Indigenous

'Vast country' makes MMIW inquiry timeline a challenge, says former head of Pickton inquiry

The commissioner of a B.C. inquiry into missing women says he’s worried that the national inquiry into missing and murdered Indigenous women set to get underway later this week will suffer from a lack of time.

National inquiry to be led by 5 highly qualified commissioners but following timetable will be tricky: Oppal

Wally Oppal says the public is now more aware of the issue of missing and murdered Indigenous women than in 2010, when he conducted an inquiry in B.C. (CBC)

The commissioner of a B.C. inquiry into missing women says he's worried that the national inquiry into missing and murdered Indigenous women set to get underway later this week will suffer from a lack of time.

"It's a vast country," said Wally Oppal. "I don't think they're going to get this done within two years, because there's so much material, and so many people will want to talk to them."

The federal government's MMIW inquiry is the first of its type done at a nation, even though a similar one was conducted by Oppal, commissioner of the 2010 provincial inquiry that examined the investigation and events leading up to the conviction of serial killer Robert Pickton.

While Oppal says the current national inquiry is led by five highly qualified commissioners, he worries that they'll find it challenging to keep everything on track.

Originally, the Oppal inquiry was expected to be completed in 15 months, but an extension of 11 months was granted.

The current inquiry, he says, is far too large to complete in the two-year timeframe earmarked by the government.

The five commissioners will also likely struggle with emotional challenges.

Public 'finally aware'

Despite serving as a special prosecutor on over 50 murder cases, Oppal says nothing prepared him for the inquiry.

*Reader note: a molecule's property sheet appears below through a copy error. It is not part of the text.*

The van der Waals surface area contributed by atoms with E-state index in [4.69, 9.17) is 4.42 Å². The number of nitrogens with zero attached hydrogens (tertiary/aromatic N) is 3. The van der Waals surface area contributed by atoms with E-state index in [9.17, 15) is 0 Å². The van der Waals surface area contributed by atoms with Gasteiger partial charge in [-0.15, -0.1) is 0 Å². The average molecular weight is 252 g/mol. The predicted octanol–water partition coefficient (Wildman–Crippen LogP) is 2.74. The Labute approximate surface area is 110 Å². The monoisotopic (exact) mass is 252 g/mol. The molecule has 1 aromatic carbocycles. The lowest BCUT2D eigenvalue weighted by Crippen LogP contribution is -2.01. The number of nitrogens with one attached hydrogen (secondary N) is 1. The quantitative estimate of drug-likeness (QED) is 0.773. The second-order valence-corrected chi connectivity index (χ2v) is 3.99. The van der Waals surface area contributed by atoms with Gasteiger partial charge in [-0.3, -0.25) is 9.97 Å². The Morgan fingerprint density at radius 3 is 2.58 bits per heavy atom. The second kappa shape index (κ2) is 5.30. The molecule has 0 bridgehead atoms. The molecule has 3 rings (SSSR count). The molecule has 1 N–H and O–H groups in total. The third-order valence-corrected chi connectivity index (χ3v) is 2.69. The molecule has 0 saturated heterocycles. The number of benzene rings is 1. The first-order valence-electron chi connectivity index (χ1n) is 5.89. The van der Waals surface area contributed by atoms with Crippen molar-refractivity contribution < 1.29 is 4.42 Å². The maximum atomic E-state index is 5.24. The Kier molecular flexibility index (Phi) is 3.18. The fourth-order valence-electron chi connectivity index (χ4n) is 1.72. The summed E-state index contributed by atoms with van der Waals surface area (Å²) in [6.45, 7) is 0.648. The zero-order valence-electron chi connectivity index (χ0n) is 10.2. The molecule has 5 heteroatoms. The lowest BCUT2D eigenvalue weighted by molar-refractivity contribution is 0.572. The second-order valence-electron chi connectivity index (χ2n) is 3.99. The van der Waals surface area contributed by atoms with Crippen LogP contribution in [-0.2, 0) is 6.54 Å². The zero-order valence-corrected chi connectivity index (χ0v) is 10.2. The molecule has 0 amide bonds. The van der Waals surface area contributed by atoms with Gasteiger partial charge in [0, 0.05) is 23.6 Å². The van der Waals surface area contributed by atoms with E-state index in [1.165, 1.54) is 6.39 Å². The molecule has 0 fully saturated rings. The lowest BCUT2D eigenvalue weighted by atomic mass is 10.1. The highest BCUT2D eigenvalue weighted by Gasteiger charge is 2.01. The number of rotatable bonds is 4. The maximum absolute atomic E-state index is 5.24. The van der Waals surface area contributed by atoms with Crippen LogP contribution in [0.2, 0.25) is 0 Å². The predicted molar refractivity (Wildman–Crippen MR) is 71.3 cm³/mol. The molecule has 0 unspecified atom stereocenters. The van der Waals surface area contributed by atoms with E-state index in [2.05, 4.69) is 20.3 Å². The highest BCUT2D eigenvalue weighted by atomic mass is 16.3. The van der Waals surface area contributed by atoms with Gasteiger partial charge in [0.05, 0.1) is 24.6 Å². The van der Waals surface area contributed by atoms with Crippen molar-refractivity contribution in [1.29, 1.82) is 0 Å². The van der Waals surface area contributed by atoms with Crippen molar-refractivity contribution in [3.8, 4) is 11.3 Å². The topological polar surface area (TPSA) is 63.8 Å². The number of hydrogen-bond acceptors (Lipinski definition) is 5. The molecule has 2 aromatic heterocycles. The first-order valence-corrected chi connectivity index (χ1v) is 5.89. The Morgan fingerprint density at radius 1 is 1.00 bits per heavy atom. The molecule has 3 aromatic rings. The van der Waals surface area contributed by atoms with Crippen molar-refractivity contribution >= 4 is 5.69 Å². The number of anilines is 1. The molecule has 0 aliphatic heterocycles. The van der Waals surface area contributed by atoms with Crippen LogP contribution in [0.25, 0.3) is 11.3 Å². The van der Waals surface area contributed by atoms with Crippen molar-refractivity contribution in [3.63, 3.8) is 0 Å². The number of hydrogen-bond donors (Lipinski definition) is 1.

"This was the most difficult thing because I was listening to the women that came before us to talk about what happened to them — the trauma," said Oppal. "It's going to be difficult for them, but these people are well qualified, they come from good backgrounds, so I think they'll be fine."

Though some concerns have been raised about police co-operation, Oppal said that wasn't an issue with the Vancouver police, who apologized for mistreating families of missing, albeit not until three-quarters of the way through the inquiry.

Oppal heard from many families who faced roadblocks when trying to report missing family members.

They recounted being told by police "Sorry man, we don't have time to look for hookers," or "Your daughter's a drug addict, what do you expect us to do?" said Oppal.

Working on the national inquiry's side, however, is a change in public perception.

"The public … is finally aware of the problem, and in the Pickton years they weren't," said Oppal.

In 2010, Oppal says the community responded to the issue of missing and murdered Indigenous women with indifference — a pitfall he thinks the current inquiry won't have to deal with.

With files from Holly Moore

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